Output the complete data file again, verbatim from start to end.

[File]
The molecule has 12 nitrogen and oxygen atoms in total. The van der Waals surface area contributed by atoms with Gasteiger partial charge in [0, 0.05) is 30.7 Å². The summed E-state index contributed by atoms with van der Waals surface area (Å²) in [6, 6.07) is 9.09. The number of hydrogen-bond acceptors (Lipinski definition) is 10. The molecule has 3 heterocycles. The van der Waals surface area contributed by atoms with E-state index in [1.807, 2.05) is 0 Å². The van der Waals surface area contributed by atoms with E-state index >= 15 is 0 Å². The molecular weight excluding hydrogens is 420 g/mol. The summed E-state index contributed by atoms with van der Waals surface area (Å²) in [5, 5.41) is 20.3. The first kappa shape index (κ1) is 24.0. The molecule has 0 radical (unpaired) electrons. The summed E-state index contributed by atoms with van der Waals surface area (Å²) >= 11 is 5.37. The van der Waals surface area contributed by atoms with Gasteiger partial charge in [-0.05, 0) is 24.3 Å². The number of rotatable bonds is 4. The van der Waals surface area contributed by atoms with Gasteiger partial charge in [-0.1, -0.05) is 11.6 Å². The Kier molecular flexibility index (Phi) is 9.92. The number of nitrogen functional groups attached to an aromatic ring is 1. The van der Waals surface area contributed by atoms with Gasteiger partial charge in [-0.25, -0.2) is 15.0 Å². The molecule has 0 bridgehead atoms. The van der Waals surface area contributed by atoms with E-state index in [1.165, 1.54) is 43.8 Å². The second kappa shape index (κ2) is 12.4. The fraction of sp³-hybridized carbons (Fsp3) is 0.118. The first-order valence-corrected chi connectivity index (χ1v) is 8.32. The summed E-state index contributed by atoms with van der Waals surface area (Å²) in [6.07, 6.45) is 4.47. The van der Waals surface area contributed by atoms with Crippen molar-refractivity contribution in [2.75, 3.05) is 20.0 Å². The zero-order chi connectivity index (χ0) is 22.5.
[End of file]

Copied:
The molecule has 12 nitrogen and oxygen atoms in total. The van der Waals surface area contributed by atoms with Gasteiger partial charge in [0, 0.05) is 30.7 Å². The summed E-state index contributed by atoms with van der Waals surface area (Å²) in [6, 6.07) is 9.09. The number of hydrogen-bond acceptors (Lipinski definition) is 10. The molecule has 3 heterocycles. The van der Waals surface area contributed by atoms with E-state index in [1.807, 2.05) is 0 Å². The van der Waals surface area contributed by atoms with E-state index >= 15 is 0 Å². The molecular weight excluding hydrogens is 420 g/mol. The summed E-state index contributed by atoms with van der Waals surface area (Å²) in [5, 5.41) is 20.3. The first kappa shape index (κ1) is 24.0. The molecule has 0 radical (unpaired) electrons. The summed E-state index contributed by atoms with van der Waals surface area (Å²) >= 11 is 5.37. The van der Waals surface area contributed by atoms with Gasteiger partial charge in [-0.05, 0) is 24.3 Å². The number of rotatable bonds is 4. The van der Waals surface area contributed by atoms with Gasteiger partial charge in [-0.1, -0.05) is 11.6 Å². The Kier molecular flexibility index (Phi) is 9.92. The number of nitrogen functional groups attached to an aromatic ring is 1. The van der Waals surface area contributed by atoms with Gasteiger partial charge in [-0.25, -0.2) is 15.0 Å². The molecule has 0 bridgehead atoms. The van der Waals surface area contributed by atoms with E-state index in [1.165, 1.54) is 43.8 Å². The second kappa shape index (κ2) is 12.4. The fraction of sp³-hybridized carbons (Fsp3) is 0.118. The first-order valence-corrected chi connectivity index (χ1v) is 8.32. The summed E-state index contributed by atoms with van der Waals surface area (Å²) in [6.07, 6.45) is 4.47. The van der Waals surface area contributed by atoms with Crippen molar-refractivity contribution in [2.75, 3.05) is 20.0 Å². The zero-order chi connectivity index (χ0) is 22.5.